It may be a bit unusual for such a young alumnus to be as active in volunteer work as Josh Krob ’08 is, but he readily admits that his employer, Wells Fargo, provides ample opportunity to do so. In addition to volunteering for charitable organizations, such as Habitat for Humanity and Feed My Starving Children, he has coached and supported various sports organizations as well. He has naturally gravitated toward hockey, the sport he played and loved most growing up; and he has helped the Eastview hockey team, Kansas City Stars, and Blake School hockey program.
Recently, another opportunity captured his imagination and passion—raising research funds for the Cystic Fibrosis Foundation. He and 19 other likeminded individuals took on the challenge individually and raised more than $120,000 for CFF. Krob and the other 19 were each granted the prestigious “Twin Cities Finest” award, in recognition of their community volunteer efforts and professional growth in their fields.
Currently an employee benefits consultant for Wells Fargo Insurance Services, Krob brokers and consults in the design and implementation of employee benefit programs for customers, with a key focus in recent years on consulting strategies regarding health care reform. A believer in the value of lifelong learning, Krob is in the MBA program at Augsburg, where he has found another opportunity to surround himself with skilled professionals who have been helpful in expanding his skill-set and his understanding of how to become a more effective leader.
A native of Apple Valley, Minn., Krob likes to tell the story about why he chose to attend Augsburg, though it had seemed more likely that he would attend (and play golf and hockey at) one of the other schools within MIAC, the sports conference with an excellent reputation for both academics and sports. In an overnight visit on campus, Krob met three other prospective students—individuals whom he likely would never have met in any other setting. They made a remarkable connection, staying up late to discuss everything from favorite sports teams, political theories, and observations from their past, to their future goals. While Krob had expected that college would be a place for continued growth, he was stunned that, in a 24-hour period, he had spoken more in depth about himself and learned more from these three than he had in the previous 18 years of his life with some of his closest friends. He saw the caliber of students Augsburg was recruiting, and knew then that there was something special about this institution. His student experience reinforced that sentiment.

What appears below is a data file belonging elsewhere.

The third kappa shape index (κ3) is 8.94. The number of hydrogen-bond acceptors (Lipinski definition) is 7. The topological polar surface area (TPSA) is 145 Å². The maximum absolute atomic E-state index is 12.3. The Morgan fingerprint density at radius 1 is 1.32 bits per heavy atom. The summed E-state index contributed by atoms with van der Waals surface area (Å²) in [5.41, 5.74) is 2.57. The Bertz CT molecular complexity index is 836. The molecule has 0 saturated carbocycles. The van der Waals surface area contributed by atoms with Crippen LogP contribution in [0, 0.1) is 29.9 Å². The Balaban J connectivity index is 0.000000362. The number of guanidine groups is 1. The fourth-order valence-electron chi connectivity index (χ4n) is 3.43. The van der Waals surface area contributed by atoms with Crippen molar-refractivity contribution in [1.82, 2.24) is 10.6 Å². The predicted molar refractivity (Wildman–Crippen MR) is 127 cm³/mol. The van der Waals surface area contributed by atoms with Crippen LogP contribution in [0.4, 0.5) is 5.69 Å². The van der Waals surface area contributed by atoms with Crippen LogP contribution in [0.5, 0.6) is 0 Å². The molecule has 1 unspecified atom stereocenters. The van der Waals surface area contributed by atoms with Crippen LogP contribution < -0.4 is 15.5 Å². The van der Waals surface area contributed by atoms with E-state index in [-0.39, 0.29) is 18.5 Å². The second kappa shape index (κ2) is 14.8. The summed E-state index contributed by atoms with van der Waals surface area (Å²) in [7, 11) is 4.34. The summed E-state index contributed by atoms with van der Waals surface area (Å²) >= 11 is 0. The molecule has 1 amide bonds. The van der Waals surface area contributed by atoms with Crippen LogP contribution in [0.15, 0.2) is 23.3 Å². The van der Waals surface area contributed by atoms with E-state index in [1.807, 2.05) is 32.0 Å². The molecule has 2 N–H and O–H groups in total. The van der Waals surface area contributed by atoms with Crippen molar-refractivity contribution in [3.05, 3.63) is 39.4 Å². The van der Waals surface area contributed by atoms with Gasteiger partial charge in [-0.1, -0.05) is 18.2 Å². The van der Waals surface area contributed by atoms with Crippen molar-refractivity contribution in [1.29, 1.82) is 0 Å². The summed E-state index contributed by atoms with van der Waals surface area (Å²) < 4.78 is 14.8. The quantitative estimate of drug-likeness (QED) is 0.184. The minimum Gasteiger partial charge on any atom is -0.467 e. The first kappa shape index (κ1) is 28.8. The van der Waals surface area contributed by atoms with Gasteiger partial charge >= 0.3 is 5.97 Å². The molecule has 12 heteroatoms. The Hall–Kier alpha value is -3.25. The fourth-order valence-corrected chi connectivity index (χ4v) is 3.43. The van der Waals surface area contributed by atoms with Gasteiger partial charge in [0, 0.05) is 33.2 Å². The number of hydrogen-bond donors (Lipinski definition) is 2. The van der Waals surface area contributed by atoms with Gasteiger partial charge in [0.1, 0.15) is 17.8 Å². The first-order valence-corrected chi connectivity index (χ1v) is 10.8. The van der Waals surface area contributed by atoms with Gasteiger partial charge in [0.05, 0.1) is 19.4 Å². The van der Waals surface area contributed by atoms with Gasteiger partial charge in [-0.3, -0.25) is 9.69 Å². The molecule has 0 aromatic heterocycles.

Krob continues to stay in touch with many Auggie classmates and professors, particularly in his role on the Augsburg Young Alumni Board. He and his wife, Chelsea, live in Savage, Minn.
—by Cheryl Crockett ’89